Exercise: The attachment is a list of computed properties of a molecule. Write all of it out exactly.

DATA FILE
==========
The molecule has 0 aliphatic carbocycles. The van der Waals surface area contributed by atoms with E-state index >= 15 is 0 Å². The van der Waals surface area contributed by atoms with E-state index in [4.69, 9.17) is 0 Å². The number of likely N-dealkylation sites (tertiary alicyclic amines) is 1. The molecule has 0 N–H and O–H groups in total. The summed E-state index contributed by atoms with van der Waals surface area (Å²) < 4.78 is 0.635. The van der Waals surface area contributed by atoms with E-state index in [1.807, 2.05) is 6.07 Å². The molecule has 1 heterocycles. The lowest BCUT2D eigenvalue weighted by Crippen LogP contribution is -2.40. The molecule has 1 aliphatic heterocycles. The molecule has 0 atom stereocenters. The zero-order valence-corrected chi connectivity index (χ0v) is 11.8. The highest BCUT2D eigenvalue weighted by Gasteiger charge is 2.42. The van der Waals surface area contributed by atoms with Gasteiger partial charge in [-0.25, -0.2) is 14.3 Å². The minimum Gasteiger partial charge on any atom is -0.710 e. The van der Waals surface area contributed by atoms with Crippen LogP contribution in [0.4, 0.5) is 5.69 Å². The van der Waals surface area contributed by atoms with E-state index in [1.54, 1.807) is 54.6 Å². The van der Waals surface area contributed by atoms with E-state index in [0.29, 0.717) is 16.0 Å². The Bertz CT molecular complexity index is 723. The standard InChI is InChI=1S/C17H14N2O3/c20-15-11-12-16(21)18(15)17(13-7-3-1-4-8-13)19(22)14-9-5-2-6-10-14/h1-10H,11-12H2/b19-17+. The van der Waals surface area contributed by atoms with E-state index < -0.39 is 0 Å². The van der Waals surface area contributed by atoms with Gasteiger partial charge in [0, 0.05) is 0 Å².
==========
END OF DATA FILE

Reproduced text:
The molecule has 0 aliphatic carbocycles. The van der Waals surface area contributed by atoms with E-state index >= 15 is 0 Å². The van der Waals surface area contributed by atoms with E-state index in [4.69, 9.17) is 0 Å². The number of likely N-dealkylation sites (tertiary alicyclic amines) is 1. The molecule has 0 N–H and O–H groups in total. The summed E-state index contributed by atoms with van der Waals surface area (Å²) < 4.78 is 0.635. The van der Waals surface area contributed by atoms with E-state index in [1.807, 2.05) is 6.07 Å². The molecule has 1 heterocycles. The lowest BCUT2D eigenvalue weighted by Crippen LogP contribution is -2.40. The molecule has 1 aliphatic heterocycles. The molecule has 0 atom stereocenters. The zero-order valence-corrected chi connectivity index (χ0v) is 11.8. The highest BCUT2D eigenvalue weighted by Gasteiger charge is 2.42. The van der Waals surface area contributed by atoms with Gasteiger partial charge in [-0.25, -0.2) is 14.3 Å². The minimum Gasteiger partial charge on any atom is -0.710 e. The van der Waals surface area contributed by atoms with Crippen LogP contribution in [0.4, 0.5) is 5.69 Å². The van der Waals surface area contributed by atoms with E-state index in [1.54, 1.807) is 54.6 Å². The van der Waals surface area contributed by atoms with E-state index in [0.29, 0.717) is 16.0 Å². The Bertz CT molecular complexity index is 723. The standard InChI is InChI=1S/C17H14N2O3/c20-15-11-12-16(21)18(15)17(13-7-3-1-4-8-13)19(22)14-9-5-2-6-10-14/h1-10H,11-12H2/b19-17+. The van der Waals surface area contributed by atoms with E-state index < -0.39 is 0 Å². The van der Waals surface area contributed by atoms with Gasteiger partial charge in [0, 0.05) is 0 Å².